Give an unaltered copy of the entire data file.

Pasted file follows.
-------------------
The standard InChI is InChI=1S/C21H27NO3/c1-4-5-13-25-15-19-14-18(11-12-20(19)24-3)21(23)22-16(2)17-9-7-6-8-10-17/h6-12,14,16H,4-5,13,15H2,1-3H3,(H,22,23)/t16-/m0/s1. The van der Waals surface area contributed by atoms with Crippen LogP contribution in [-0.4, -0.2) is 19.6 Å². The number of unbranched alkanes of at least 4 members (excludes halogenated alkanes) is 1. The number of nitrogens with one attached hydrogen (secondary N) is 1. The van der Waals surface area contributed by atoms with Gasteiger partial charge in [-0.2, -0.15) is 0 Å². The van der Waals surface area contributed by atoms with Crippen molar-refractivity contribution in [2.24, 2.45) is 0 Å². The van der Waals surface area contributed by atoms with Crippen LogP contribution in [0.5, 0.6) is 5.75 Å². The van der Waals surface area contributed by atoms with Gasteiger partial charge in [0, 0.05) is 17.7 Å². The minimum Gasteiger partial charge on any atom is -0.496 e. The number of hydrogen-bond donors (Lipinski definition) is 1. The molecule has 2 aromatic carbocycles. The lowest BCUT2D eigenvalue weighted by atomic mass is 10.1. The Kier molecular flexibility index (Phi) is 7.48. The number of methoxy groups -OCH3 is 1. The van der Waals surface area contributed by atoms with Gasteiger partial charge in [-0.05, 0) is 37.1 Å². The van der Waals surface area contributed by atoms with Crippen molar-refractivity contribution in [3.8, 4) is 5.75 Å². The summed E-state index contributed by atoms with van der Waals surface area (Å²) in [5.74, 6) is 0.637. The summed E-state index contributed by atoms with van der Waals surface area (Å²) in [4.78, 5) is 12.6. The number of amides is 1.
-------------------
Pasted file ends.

The standard InChI is InChI=1S/C21H27NO3/c1-4-5-13-25-15-19-14-18(11-12-20(19)24-3)21(23)22-16(2)17-9-7-6-8-10-17/h6-12,14,16H,4-5,13,15H2,1-3H3,(H,22,23)/t16-/m0/s1. The van der Waals surface area contributed by atoms with Crippen LogP contribution in [-0.4, -0.2) is 19.6 Å². The number of unbranched alkanes of at least 4 members (excludes halogenated alkanes) is 1. The number of nitrogens with one attached hydrogen (secondary N) is 1. The van der Waals surface area contributed by atoms with Gasteiger partial charge in [-0.2, -0.15) is 0 Å². The van der Waals surface area contributed by atoms with Crippen molar-refractivity contribution in [2.24, 2.45) is 0 Å². The van der Waals surface area contributed by atoms with Crippen LogP contribution in [0.5, 0.6) is 5.75 Å². The van der Waals surface area contributed by atoms with Gasteiger partial charge in [0, 0.05) is 17.7 Å². The minimum Gasteiger partial charge on any atom is -0.496 e. The number of hydrogen-bond donors (Lipinski definition) is 1. The molecule has 2 aromatic carbocycles. The lowest BCUT2D eigenvalue weighted by atomic mass is 10.1. The Kier molecular flexibility index (Phi) is 7.48. The number of methoxy groups -OCH3 is 1. The van der Waals surface area contributed by atoms with Gasteiger partial charge in [-0.05, 0) is 37.1 Å². The van der Waals surface area contributed by atoms with Crippen molar-refractivity contribution in [3.8, 4) is 5.75 Å². The summed E-state index contributed by atoms with van der Waals surface area (Å²) in [5.74, 6) is 0.637. The summed E-state index contributed by atoms with van der Waals surface area (Å²) in [4.78, 5) is 12.6. The number of amides is 1.